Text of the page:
The Aztecs called the cacao bean Cacahuatl and this was shortened to Cacao (pronounced Ka-Kow or K-Kow for an easier pronounciation). This term is now being used by chocolate artisans to distinguish their high quality product from the mass produced cocoa. It is also said that the early Spanish traders of Cacao beans mispronounced the word as Cocoa, and it has since remained.
Cacao and Cocoa are now used interchangeably, although many now use Cacao to refer to the unprocessed bean and cocoa to refer to the powder that results after processing.
Like fine wine, terroir plays an important role in the flavor of chocolates. Terroir is most commonly defined as the combination of the characteristics of the soil, climate, air, humidity, sun, fog, exposure, and microorganisms unique to a particular geographic region. The terroir can be responsible for a variety of exotic yet subtle flavor notes that can range from vanilla to nuts as well as fruit/berries, florals and even savory notes like spices, tea, cedar...
Other factors that affect the flavor of chocolate are the ingredients and the processing techniques from fermentation to tempering. One of the ingredients that indicates a superior chocolate is the use of cacao butter. Many chocolatiers have taken to substituting this ingredient with lower priced products like vegetable oil or soy lecithin (Note to all chocolate lovers, most of the soy lecithin comes from genetically modified soybeans, unless it is specifically identified as non-gmo soy). Using these lower quality substitutes gives the chocolate a waxy taste.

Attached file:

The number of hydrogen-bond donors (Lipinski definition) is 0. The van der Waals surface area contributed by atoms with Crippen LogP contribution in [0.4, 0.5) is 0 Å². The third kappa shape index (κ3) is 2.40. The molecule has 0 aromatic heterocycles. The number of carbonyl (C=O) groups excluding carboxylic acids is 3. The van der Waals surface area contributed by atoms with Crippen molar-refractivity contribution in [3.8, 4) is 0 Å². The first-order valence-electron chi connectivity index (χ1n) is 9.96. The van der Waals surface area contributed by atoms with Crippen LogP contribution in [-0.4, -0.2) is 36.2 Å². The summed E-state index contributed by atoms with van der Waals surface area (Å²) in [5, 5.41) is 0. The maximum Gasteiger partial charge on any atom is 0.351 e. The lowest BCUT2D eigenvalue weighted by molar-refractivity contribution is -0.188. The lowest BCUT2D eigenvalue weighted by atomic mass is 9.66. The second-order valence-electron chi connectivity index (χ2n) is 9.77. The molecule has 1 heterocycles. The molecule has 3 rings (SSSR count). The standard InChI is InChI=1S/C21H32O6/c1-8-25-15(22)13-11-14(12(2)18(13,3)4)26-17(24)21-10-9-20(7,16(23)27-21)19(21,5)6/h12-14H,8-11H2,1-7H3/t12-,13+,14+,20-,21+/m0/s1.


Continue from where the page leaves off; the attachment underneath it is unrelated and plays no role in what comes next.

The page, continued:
The type of cacao tree or Theobroma tree will also impact the flavor of the chocolate. There are 3 main types of Theobroma trees:
•and the Criollo
Of the three, the Forastero is the most common. It is the hardiest of the chocolate trees and its cacao nuts are also said to have the least complex flavors. Forastero beans are said to account for about 85% of the total cacao bean production and are used mostly in mass produced chocolates or blended with the Criollo or Trinitario beans.
The Criollo tree was once the most prominent cacao tree in Central and Northern South America, but because of its low productivity and its susceptibility to disease, it is now the rarest of the three. It is however, the one that produces the most flavorful and aromatic beans, including flavors of caramel, nuts, vanilla and tobacco. And because of this, the Criollo cacao beans are the most prized by fine chocolatiers the world over. Criollo cacao beans account for about 1% of total cacao bean production.